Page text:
August 2010

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Labor Market Information


Effects of Changes in Household Income on Household Spending

This article assumes that household incomes would be approximately at the median level through a period of unemployment. While this a2t1simplifies the model considerably, it may not accurately portray what happens in reality. As an example of what might happen when a wage earner loses a job, we cite Table 2 of the 2008 Consumer Expenditure Survey (BLS, 2008).

This table provides information about how much income is spent in various categories of goods and services based on pre-tax income. In several instances, average annual expenditures exceed average annual income before taxes; this could be due to missing values from income data. In other instances, some consumer units may be spending from savings or loans rather than wage income (BLS).

In this example, we will assume that prior to the layoff event the total pre-tax income is between $50,000 and $69,999. After the layoff event occurs total pre-tax income is assumed to be between $30,000 and $39,000 (see Figures 1 and 2). When the layoff event occurs in this example, total a2g1food spending declines by 19.7% from $6,388 to $5,130 on an annual basis. In addition, food spending away from home declines by 28.1% from $2,626 to $1,887 on an annual basis. In the context of the IMPLAN model, this translates to less spending in grocery stores and restaurants, which further translates into lower employment in those establishments. Consequently, the establishments depending upon the spending of grocery store and food service workers also lose business. Other notable changes in spending include transportation (including new and used vehicles; -31.2%), entertainment (-36.1%), and housing (-26.5%). These results suggest that our IMPLAN UI impacts likely exceeds what happens in the real economy.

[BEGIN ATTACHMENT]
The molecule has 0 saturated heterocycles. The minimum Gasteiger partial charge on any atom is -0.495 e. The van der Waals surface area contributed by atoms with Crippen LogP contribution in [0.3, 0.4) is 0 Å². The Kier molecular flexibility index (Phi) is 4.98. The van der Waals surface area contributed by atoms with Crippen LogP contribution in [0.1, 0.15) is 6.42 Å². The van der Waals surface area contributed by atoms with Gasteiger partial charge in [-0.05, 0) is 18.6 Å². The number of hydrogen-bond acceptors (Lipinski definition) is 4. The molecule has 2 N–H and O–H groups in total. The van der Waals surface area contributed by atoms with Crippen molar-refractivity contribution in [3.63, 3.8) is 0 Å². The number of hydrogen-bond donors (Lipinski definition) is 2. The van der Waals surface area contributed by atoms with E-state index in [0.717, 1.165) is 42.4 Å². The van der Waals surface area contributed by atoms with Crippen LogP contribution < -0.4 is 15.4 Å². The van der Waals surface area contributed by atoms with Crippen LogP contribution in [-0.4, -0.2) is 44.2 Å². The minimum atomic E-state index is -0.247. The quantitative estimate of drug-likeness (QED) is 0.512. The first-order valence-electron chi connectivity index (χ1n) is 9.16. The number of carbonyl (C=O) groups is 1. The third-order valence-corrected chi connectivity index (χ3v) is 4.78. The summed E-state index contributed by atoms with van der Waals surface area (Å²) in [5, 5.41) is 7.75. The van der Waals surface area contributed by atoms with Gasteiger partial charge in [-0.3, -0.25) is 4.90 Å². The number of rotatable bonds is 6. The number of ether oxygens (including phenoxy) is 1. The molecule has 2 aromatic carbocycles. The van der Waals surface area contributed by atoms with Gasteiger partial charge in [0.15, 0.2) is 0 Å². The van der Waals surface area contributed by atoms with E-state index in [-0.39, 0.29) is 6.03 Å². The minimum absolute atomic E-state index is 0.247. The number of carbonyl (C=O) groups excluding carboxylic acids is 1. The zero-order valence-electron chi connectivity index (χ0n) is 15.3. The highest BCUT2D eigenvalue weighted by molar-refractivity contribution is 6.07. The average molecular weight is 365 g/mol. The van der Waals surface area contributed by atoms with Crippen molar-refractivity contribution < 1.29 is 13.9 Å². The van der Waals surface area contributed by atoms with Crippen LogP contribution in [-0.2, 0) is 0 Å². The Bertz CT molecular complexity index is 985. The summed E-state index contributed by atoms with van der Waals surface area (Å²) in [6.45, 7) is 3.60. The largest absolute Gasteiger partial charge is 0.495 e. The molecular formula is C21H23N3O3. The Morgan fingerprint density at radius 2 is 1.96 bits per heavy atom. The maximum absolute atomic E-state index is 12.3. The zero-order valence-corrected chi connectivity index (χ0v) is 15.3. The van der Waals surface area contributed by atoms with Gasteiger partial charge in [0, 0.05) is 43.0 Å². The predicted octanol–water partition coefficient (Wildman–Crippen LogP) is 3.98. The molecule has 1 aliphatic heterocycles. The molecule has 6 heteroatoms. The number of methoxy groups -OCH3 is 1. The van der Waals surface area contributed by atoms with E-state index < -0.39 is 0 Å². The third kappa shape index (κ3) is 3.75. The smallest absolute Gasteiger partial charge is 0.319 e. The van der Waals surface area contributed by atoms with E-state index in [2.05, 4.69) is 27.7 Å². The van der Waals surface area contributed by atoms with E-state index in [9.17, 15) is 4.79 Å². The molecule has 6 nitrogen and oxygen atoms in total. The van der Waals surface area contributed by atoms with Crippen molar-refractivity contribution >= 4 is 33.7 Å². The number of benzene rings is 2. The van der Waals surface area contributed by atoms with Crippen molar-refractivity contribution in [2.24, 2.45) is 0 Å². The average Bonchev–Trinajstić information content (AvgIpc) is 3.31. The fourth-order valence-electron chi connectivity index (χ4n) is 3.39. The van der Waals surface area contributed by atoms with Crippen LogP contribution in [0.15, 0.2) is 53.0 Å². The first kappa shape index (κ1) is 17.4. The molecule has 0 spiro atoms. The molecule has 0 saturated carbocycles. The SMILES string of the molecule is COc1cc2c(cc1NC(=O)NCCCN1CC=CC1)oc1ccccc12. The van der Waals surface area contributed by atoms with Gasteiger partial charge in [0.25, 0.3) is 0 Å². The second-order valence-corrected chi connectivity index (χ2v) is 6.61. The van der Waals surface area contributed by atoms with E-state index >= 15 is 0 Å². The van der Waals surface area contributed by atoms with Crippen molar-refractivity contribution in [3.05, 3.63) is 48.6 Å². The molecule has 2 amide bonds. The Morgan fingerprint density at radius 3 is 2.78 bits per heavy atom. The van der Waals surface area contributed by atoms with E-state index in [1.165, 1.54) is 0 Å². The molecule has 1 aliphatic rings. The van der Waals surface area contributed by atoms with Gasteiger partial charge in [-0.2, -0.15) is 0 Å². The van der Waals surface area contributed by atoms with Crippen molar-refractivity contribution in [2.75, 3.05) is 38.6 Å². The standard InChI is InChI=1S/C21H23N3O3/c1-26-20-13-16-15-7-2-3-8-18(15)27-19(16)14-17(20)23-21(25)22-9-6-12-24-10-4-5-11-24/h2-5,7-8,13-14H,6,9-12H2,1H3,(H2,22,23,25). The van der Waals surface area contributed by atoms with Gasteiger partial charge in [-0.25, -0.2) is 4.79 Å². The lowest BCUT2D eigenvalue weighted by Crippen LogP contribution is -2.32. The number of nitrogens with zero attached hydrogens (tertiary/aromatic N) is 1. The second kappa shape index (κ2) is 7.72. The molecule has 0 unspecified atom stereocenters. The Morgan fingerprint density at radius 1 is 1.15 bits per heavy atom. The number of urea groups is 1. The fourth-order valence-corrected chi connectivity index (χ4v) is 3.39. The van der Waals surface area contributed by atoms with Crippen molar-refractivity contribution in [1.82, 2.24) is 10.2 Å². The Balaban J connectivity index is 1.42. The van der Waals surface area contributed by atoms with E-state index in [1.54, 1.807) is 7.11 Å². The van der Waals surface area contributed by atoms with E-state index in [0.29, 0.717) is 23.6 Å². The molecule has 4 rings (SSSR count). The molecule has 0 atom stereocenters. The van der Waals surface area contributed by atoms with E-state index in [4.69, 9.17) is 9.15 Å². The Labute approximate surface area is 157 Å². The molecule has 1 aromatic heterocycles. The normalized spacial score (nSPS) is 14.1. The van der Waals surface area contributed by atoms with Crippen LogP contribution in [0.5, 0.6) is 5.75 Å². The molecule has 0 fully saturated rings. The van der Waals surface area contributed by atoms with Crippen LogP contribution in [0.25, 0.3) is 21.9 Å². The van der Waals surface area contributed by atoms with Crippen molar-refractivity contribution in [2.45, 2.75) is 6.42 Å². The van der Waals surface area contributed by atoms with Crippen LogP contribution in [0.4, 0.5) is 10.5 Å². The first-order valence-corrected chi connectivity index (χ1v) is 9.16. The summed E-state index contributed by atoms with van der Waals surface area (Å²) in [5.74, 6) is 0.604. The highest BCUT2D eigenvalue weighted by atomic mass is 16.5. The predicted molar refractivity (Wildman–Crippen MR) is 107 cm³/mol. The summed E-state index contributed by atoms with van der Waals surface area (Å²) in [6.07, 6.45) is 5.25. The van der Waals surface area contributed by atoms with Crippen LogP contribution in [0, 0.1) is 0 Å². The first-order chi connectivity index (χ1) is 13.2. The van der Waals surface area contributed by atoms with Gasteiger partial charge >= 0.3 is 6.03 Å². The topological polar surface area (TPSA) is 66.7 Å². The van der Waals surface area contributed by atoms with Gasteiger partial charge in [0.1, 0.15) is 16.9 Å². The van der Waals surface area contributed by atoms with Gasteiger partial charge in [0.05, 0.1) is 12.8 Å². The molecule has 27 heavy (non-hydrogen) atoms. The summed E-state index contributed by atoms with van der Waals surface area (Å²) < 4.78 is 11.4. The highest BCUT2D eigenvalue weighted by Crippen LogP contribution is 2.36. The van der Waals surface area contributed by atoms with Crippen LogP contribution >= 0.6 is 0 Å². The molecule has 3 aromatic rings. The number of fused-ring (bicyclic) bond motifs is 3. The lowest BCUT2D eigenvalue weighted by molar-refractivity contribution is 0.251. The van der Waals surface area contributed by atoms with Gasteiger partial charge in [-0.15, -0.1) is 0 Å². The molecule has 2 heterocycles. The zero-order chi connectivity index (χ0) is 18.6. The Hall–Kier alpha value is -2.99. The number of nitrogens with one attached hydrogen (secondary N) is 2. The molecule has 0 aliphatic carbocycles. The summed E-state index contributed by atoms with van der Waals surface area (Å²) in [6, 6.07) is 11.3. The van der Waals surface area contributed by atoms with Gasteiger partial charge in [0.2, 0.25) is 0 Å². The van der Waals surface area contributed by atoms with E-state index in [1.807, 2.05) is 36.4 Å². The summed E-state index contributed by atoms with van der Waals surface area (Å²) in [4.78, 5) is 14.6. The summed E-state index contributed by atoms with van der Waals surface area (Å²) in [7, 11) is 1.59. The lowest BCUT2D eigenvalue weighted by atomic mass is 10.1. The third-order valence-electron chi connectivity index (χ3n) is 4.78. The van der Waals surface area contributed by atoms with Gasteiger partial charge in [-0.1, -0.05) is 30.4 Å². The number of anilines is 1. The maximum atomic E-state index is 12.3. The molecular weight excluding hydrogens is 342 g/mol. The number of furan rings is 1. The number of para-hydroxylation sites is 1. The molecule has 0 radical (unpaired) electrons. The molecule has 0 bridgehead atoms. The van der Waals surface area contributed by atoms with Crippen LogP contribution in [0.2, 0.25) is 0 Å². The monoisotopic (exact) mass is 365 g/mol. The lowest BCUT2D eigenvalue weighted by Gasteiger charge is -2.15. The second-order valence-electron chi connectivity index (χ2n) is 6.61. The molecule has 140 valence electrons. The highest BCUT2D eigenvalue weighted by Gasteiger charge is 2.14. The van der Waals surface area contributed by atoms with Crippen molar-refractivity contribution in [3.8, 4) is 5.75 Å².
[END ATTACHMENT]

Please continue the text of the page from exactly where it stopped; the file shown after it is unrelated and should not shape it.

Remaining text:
U.S. Department of Labor, Bureau of Labor Statistics. Consumer Expenditure Survey Frequently Asked Questions. Retrieved August 30, 2010, from http://www.bls.gov/cex/csxfaqs.htm#q20

U.S. Department of Labor, Bureau of Labor Statistics. (2009). Income before taxes: Average annual expenditures and characteristics, Consumer Expenditure Survey. (2009). Retrieved August 25, 2010, from http://www.bls.gov/cex/2008/Standard/income.pdf

Last modified by Michael Moore.